Disclaimer: The materials provided below are informational and should not be relied upon as legal advice.
Prosecutors have limited resources so that they cannot possibly pursue every single case they are presented. Although I am not privy to their decision making process, I imagine they select cases based on their strength and merit, and the potential benefit for the public.
The prosecutor is supposed to pursue the cases which benefit the public the most. Note I stated "supposed to." Prosecutors are in a political field. Every case they win is another step up the political ladder, every case they lose is a step down. If a prosecutor can't win a case, they won't prosecute it, regardless of benefit to the public. The only exception will be a high profile case with a lot of press coverage (OJ, Casey Anthony, etc.) So either a case has to be on the news, or it has to be a "slam dunk" for a prosecutor to try the case. Otherwise, they will try to plead it out (so they still get a conviction for a lesser charge for their "stats") or drop it entirely.
Disclaimer: This answer does not constitute legal advice, and should not be relied on. Each state has different laws, and each situation is fact specific. Without an in depth consultation and analysis of all relevant facts and evidence, it is impossible to fully evaluate a legal problem. This answer is not intended to, and does not, create an attorney-client relationship.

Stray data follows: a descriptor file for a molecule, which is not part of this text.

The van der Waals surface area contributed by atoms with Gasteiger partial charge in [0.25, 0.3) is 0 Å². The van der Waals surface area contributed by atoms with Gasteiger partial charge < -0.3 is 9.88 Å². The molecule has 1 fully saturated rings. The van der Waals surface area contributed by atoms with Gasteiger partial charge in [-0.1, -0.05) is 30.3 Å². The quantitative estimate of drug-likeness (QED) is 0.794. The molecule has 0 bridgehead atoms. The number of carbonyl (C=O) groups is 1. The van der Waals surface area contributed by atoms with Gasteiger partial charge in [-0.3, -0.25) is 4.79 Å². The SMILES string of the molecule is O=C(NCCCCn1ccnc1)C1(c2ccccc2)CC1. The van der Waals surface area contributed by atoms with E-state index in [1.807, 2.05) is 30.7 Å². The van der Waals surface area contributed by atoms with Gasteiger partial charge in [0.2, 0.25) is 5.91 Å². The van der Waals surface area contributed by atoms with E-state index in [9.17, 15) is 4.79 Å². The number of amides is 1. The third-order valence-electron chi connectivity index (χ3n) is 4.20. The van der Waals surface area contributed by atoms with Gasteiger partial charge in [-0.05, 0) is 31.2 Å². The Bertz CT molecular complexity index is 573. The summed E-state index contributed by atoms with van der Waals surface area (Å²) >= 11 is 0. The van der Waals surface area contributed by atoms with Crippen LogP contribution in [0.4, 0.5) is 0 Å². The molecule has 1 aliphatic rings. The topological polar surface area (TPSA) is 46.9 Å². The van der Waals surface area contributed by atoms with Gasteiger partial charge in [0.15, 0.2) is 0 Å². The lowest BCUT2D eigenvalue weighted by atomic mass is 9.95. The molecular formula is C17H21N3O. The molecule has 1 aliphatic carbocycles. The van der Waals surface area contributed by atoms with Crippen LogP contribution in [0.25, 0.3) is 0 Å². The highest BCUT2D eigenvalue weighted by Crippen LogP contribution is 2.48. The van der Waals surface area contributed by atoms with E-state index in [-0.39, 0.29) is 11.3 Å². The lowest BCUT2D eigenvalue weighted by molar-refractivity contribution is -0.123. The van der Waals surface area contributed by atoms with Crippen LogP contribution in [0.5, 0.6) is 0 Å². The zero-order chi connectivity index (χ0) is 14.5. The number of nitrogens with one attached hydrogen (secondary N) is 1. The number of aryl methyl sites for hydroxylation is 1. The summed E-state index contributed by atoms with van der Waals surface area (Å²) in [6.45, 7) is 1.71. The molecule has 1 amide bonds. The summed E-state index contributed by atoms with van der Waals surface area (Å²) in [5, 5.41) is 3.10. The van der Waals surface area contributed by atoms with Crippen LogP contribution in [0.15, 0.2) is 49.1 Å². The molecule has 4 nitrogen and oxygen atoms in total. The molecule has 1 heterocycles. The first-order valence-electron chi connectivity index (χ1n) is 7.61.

Prosecutors usually determine whether to file a case based on whether they think they can prove beyond a reasonable doubt that the defendant is guilty of an offense. In the prosecutor's office I worked in (OC) this was primarily what was done. Political considerations were not as influential though I'm sure that happens. I have seen many cases so lame they limped on both legs... but were still filed. Some DAs are smarter than others, so they may reject cases that would be filed by a colleague with less (or more) wisdom. They are, after all, human.
No attorney-client relationship is established between this lawyer and the originator of the question. This answer is provided for informational purposes only and is provided purely to assist the questioner in determining whether to consult with an attorney to obtain legal advice specific to their matter.